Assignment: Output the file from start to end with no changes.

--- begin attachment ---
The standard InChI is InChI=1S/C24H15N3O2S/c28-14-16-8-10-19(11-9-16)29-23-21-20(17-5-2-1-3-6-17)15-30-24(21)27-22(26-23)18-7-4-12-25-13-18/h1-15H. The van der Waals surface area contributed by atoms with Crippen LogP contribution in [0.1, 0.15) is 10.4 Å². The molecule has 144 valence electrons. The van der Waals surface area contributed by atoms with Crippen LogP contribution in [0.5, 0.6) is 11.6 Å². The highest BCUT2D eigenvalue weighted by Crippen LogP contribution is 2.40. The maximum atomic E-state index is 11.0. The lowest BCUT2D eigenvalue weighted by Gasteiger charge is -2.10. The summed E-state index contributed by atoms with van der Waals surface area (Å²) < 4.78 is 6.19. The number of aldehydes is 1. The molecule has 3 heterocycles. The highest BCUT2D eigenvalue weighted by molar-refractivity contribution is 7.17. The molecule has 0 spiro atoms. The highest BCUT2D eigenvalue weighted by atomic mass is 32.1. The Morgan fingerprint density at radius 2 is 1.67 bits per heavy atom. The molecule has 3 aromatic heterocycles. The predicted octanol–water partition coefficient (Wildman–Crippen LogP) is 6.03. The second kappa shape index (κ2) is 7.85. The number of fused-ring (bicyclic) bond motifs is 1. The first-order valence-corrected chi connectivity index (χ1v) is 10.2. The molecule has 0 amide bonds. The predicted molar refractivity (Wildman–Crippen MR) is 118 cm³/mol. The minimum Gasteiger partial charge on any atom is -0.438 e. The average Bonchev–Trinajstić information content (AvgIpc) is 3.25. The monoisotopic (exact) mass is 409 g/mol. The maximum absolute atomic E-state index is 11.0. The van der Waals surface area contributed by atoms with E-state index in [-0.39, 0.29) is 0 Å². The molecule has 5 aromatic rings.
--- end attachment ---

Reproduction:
The standard InChI is InChI=1S/C24H15N3O2S/c28-14-16-8-10-19(11-9-16)29-23-21-20(17-5-2-1-3-6-17)15-30-24(21)27-22(26-23)18-7-4-12-25-13-18/h1-15H. The van der Waals surface area contributed by atoms with Crippen LogP contribution in [0.1, 0.15) is 10.4 Å². The molecule has 144 valence electrons. The van der Waals surface area contributed by atoms with Crippen LogP contribution in [0.5, 0.6) is 11.6 Å². The highest BCUT2D eigenvalue weighted by Crippen LogP contribution is 2.40. The maximum atomic E-state index is 11.0. The lowest BCUT2D eigenvalue weighted by Gasteiger charge is -2.10. The summed E-state index contributed by atoms with van der Waals surface area (Å²) < 4.78 is 6.19. The number of aldehydes is 1. The molecule has 3 heterocycles. The highest BCUT2D eigenvalue weighted by molar-refractivity contribution is 7.17. The molecule has 0 spiro atoms. The highest BCUT2D eigenvalue weighted by atomic mass is 32.1. The Morgan fingerprint density at radius 2 is 1.67 bits per heavy atom. The molecule has 3 aromatic heterocycles. The predicted octanol–water partition coefficient (Wildman–Crippen LogP) is 6.03. The second kappa shape index (κ2) is 7.85. The number of fused-ring (bicyclic) bond motifs is 1. The first-order valence-corrected chi connectivity index (χ1v) is 10.2. The molecule has 0 amide bonds. The predicted molar refractivity (Wildman–Crippen MR) is 118 cm³/mol. The minimum Gasteiger partial charge on any atom is -0.438 e. The average Bonchev–Trinajstić information content (AvgIpc) is 3.25. The monoisotopic (exact) mass is 409 g/mol. The maximum absolute atomic E-state index is 11.0. The van der Waals surface area contributed by atoms with E-state index in [-0.39, 0.29) is 0 Å². The molecule has 5 aromatic rings.